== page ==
If you're using MyISAM tables, it does not hit performance. MySQL caches number of rows in MyISAM tables. This is why it is able to instantly answer COUNT(*). In this case, MySQL would simply read number of rows in the table from stored value.
[EDIT]: From MySQL Performance Blog:
For InnoDB: If you have query like
SELECT COUNT(*) FROM IMAGE WHERE USER_ID=5 this query will be executed same way both for MyISAM and Innodb tables by performing index rage scan. This can be faster or slower both for MyISAM and Innodb depending on various conditions.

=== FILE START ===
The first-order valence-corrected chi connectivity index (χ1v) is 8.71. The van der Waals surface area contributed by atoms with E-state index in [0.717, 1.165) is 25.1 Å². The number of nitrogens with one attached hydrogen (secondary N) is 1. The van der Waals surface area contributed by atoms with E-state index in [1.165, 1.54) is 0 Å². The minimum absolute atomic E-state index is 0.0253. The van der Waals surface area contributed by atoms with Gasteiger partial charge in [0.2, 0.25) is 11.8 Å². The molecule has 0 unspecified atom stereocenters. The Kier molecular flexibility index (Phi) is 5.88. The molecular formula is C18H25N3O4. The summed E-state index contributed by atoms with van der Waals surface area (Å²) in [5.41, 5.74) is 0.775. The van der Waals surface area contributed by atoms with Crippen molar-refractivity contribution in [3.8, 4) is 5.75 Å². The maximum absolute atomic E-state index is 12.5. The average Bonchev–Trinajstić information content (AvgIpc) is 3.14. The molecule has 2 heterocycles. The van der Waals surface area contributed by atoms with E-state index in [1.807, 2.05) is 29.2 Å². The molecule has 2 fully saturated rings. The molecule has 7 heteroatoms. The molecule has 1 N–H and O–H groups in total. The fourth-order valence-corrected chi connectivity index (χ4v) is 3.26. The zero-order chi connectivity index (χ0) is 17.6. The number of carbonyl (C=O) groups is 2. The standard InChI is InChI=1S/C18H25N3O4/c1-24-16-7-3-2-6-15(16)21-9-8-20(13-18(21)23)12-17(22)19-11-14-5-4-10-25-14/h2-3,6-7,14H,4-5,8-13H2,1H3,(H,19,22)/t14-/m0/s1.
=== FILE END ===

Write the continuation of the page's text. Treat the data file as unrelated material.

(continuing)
In real applications there are much more queries of second type rather than first type so it is typically not as bad problem as it may look. Most typically count of rows is needed by admin tools which may show it in table statistics, it may also be used in application stats to show something like “We have 123.345 users which have uploaded 1.344.656 images” but these are normally easy to remove.
So remember Innodb is not slow for ALL COUNT() queries but only for very specific case of COUNT() query without WHERE clause.
Also interesting read for you: